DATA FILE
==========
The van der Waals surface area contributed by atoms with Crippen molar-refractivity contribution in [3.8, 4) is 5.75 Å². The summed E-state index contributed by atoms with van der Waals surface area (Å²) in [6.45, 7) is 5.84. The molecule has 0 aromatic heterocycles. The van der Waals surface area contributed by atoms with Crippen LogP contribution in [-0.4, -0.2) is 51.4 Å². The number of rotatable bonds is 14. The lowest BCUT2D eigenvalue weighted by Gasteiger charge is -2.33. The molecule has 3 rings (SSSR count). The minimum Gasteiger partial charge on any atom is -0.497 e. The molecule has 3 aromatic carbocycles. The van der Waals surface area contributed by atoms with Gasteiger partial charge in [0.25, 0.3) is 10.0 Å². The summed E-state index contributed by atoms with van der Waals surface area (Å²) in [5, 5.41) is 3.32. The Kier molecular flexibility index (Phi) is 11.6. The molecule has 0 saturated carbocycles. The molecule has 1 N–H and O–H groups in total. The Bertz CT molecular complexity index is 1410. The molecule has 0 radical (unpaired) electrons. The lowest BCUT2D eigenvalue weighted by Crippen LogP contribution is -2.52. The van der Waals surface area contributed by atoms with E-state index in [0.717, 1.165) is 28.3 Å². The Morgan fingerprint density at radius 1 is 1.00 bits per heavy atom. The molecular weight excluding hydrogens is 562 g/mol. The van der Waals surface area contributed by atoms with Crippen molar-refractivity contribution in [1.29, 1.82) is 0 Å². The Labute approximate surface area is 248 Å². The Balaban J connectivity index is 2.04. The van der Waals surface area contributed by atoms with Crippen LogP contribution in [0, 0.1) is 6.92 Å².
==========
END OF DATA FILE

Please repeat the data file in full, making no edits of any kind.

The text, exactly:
The van der Waals surface area contributed by atoms with Crippen molar-refractivity contribution in [3.8, 4) is 5.75 Å². The summed E-state index contributed by atoms with van der Waals surface area (Å²) in [6.45, 7) is 5.84. The molecule has 0 aromatic heterocycles. The van der Waals surface area contributed by atoms with Crippen LogP contribution in [-0.4, -0.2) is 51.4 Å². The number of rotatable bonds is 14. The lowest BCUT2D eigenvalue weighted by Gasteiger charge is -2.33. The molecule has 3 rings (SSSR count). The minimum Gasteiger partial charge on any atom is -0.497 e. The molecule has 3 aromatic carbocycles. The van der Waals surface area contributed by atoms with Gasteiger partial charge in [0.25, 0.3) is 10.0 Å². The summed E-state index contributed by atoms with van der Waals surface area (Å²) in [5, 5.41) is 3.32. The Kier molecular flexibility index (Phi) is 11.6. The molecule has 0 saturated carbocycles. The molecule has 1 N–H and O–H groups in total. The Bertz CT molecular complexity index is 1410. The molecule has 0 radical (unpaired) electrons. The lowest BCUT2D eigenvalue weighted by Crippen LogP contribution is -2.52. The van der Waals surface area contributed by atoms with E-state index in [0.717, 1.165) is 28.3 Å². The Morgan fingerprint density at radius 1 is 1.00 bits per heavy atom. The molecular weight excluding hydrogens is 562 g/mol. The van der Waals surface area contributed by atoms with Crippen molar-refractivity contribution in [1.29, 1.82) is 0 Å². The Labute approximate surface area is 248 Å². The Balaban J connectivity index is 2.04. The van der Waals surface area contributed by atoms with Crippen LogP contribution in [0, 0.1) is 6.92 Å².